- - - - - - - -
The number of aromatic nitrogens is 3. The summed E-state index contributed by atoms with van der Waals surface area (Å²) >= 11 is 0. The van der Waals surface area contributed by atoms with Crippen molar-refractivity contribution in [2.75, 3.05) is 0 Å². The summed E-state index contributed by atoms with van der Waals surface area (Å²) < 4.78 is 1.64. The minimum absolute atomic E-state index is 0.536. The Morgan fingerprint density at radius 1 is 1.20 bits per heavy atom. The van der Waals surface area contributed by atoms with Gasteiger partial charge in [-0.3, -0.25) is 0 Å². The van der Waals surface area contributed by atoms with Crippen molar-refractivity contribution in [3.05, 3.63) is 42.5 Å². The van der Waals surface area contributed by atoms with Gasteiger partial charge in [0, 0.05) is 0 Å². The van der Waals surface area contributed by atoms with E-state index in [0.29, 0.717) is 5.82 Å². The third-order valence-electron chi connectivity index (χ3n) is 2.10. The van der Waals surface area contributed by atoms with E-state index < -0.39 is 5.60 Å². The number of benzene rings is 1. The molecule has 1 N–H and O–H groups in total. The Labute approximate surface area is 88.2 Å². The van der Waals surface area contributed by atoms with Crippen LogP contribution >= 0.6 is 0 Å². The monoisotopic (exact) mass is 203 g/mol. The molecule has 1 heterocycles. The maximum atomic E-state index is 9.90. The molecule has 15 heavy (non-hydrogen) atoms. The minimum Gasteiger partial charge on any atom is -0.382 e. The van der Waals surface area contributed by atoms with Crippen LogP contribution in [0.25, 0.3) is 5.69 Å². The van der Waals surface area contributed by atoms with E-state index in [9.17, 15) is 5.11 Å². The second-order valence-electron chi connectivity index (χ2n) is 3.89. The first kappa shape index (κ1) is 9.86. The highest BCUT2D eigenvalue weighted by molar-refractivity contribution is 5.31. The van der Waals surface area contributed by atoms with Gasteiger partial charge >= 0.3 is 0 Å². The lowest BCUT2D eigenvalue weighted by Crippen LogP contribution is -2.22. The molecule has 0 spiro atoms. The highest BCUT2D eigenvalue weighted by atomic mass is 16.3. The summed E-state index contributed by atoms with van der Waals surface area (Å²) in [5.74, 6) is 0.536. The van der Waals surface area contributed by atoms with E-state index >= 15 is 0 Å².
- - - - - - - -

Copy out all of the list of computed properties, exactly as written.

The number of aromatic nitrogens is 3. The summed E-state index contributed by atoms with van der Waals surface area (Å²) >= 11 is 0. The van der Waals surface area contributed by atoms with Crippen molar-refractivity contribution in [2.75, 3.05) is 0 Å². The summed E-state index contributed by atoms with van der Waals surface area (Å²) < 4.78 is 1.64. The minimum absolute atomic E-state index is 0.536. The Morgan fingerprint density at radius 1 is 1.20 bits per heavy atom. The van der Waals surface area contributed by atoms with Gasteiger partial charge in [-0.3, -0.25) is 0 Å². The van der Waals surface area contributed by atoms with Crippen molar-refractivity contribution in [3.05, 3.63) is 42.5 Å². The van der Waals surface area contributed by atoms with Gasteiger partial charge in [0, 0.05) is 0 Å². The van der Waals surface area contributed by atoms with E-state index in [0.29, 0.717) is 5.82 Å². The third-order valence-electron chi connectivity index (χ3n) is 2.10. The van der Waals surface area contributed by atoms with E-state index < -0.39 is 5.60 Å². The number of benzene rings is 1. The molecule has 1 N–H and O–H groups in total. The Labute approximate surface area is 88.2 Å². The van der Waals surface area contributed by atoms with Crippen LogP contribution >= 0.6 is 0 Å². The monoisotopic (exact) mass is 203 g/mol. The molecule has 1 heterocycles. The maximum atomic E-state index is 9.90. The molecule has 15 heavy (non-hydrogen) atoms. The minimum Gasteiger partial charge on any atom is -0.382 e. The van der Waals surface area contributed by atoms with Crippen LogP contribution in [0.25, 0.3) is 5.69 Å². The van der Waals surface area contributed by atoms with E-state index in [9.17, 15) is 5.11 Å². The second-order valence-electron chi connectivity index (χ2n) is 3.89. The first kappa shape index (κ1) is 9.86. The highest BCUT2D eigenvalue weighted by molar-refractivity contribution is 5.31. The van der Waals surface area contributed by atoms with Gasteiger partial charge >= 0.3 is 0 Å². The lowest BCUT2D eigenvalue weighted by Crippen LogP contribution is -2.22. The molecule has 0 spiro atoms. The highest BCUT2D eigenvalue weighted by atomic mass is 16.3. The summed E-state index contributed by atoms with van der Waals surface area (Å²) in [5.74, 6) is 0.536. The van der Waals surface area contributed by atoms with E-state index >= 15 is 0 Å².